World Economy
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Global Imbalances Rising Again

While the net foreign asset position (liabilities) of debtors has not diminished as much, their current account adjustment has added to the soaring surpluses the eurozone as a whole runs with the rest of the world
Stronger recoveries in the US and the UK relative to the eurozone and Japan led to divergence in expected paths for monetary policies  and appreciation of the dollar and sterling (pre-Brexit).Stronger recoveries in the US and the UK relative to the eurozone and Japan led to divergence in expected paths for monetary policies  and appreciation of the dollar and sterling (pre-Brexit).

Discussions around large current account imbalances among systemically relevant economies as a threat to the stability of the global economy faded out in the aftermath of the global financial crisis. More recently, some signs of a possible resurgence of rising imbalances have brought back attention to the issue, Otaviano Canuto, executive director of World Bank said.

For five years now, the International Monetary Fund has produced an annual report on the evolution of global external imbalances—current account surpluses and deficits—and the external positions—stocks of foreign assets minus liabilities—of 29 systemically significant economies. Results for 2015 showed a moderate increase of global imbalances, after they had narrowed in the aftermath of the global financial crisis and stabilized in the interim (IMF, 2016), news outlets reported.

The evolution of imbalances in 2015 is explained by the IMF as mostly reflecting three major drivers:

First, the recovery among advanced economies proceeded in an asymmetric fashion. Stronger recoveries in the US and the UK relative to the eurozone and Japan led to divergence in expected paths for monetary policies and appreciation of the dollar and sterling (pre-Brexit). The deficits of the US and UK widened whereas surpluses increased in Japan and both debtor and creditor countries of the eurozone.

Second, the fall of commodity prices—especially oil—transferred income from commodity exporters to importers. Overall however, it made only moderate contribution to narrowing imbalances.

Third, prospects of monetary policy normalization in the US, as well as bouts of fears about the softness of China’s rebalancing, contributed to a slowdown of capital inflows and depreciation pressures in emerging markets, Canuto said.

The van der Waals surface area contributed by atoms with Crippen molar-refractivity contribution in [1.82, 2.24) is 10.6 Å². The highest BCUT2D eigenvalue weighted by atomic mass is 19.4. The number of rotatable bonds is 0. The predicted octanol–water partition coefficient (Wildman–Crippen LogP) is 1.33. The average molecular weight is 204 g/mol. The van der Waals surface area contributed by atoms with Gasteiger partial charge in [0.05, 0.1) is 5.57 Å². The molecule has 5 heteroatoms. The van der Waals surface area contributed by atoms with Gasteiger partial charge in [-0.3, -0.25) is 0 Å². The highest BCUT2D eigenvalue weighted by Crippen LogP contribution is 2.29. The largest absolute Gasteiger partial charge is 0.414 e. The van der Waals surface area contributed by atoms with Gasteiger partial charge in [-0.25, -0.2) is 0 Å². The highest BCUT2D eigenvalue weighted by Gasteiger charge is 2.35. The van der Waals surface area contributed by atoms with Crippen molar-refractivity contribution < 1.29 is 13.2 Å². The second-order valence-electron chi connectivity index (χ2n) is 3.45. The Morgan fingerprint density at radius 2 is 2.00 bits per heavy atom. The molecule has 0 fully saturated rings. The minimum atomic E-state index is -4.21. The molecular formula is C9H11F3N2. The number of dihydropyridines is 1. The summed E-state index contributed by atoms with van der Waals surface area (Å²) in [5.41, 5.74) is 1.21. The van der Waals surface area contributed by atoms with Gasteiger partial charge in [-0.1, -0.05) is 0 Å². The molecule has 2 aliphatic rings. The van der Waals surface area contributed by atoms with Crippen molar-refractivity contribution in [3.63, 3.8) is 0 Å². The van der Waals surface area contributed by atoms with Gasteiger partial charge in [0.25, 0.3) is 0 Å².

Deficits

All in all, larger US deficits and augmented surpluses in Japan, the eurozone and China more than compensated for smaller surpluses in oil exporters and smaller deficits in deficit emerging markets and eurozone debtor countries. Hence, global current account imbalances widened last year, even if “moderately”.

A picture of higher global imbalances, however, emerges if one focuses on the rising surpluses of two systemically relevant groups of economies. Reports show how in the eurozone, deficits in debtor countries have shrunk in tandem with the maintenance of surpluses in creditor countries (slightly increasing in the case of Germany).

While the net foreign asset position (liabilities) of debtors has not diminished as much, their current account adjustment has added to the soaring surpluses the eurozone as a whole runs with the rest of the world.

Era of Imbalances

On the one hand, credit-driven, asset bubble-led growth in the US, along with wealth effects, intensified the existing trend of domestic absorption (particularly consumption) growing faster than GDP. This resulted in falling personal saving rates and increasing current account deficits.

On the other hand, the accelerated structural transformation and rapid growth in China, led to high and rising savings and investments and producing ever larger current account surpluses.

Two caveats about these distinctive-yet-combined processes are needed. First, the bilateral US deficit with China in the period shrinks by a third when measured in terms of value added, as China became a “hub or a stroke” of value chains with intermediate stages supplied from abroad. The US-China bilateral imbalance therefore constituted outlets for production beyond China.

Second, while often linked as mirror images of each other—as in the hypothesis of an Asian “savings glut” causing low interest rates and asset price hikes in the US—the US asset bubbles were more strongly associated to the “excess elasticity of the international monetary and financial system”, rather than to Asian current account surpluses.

 

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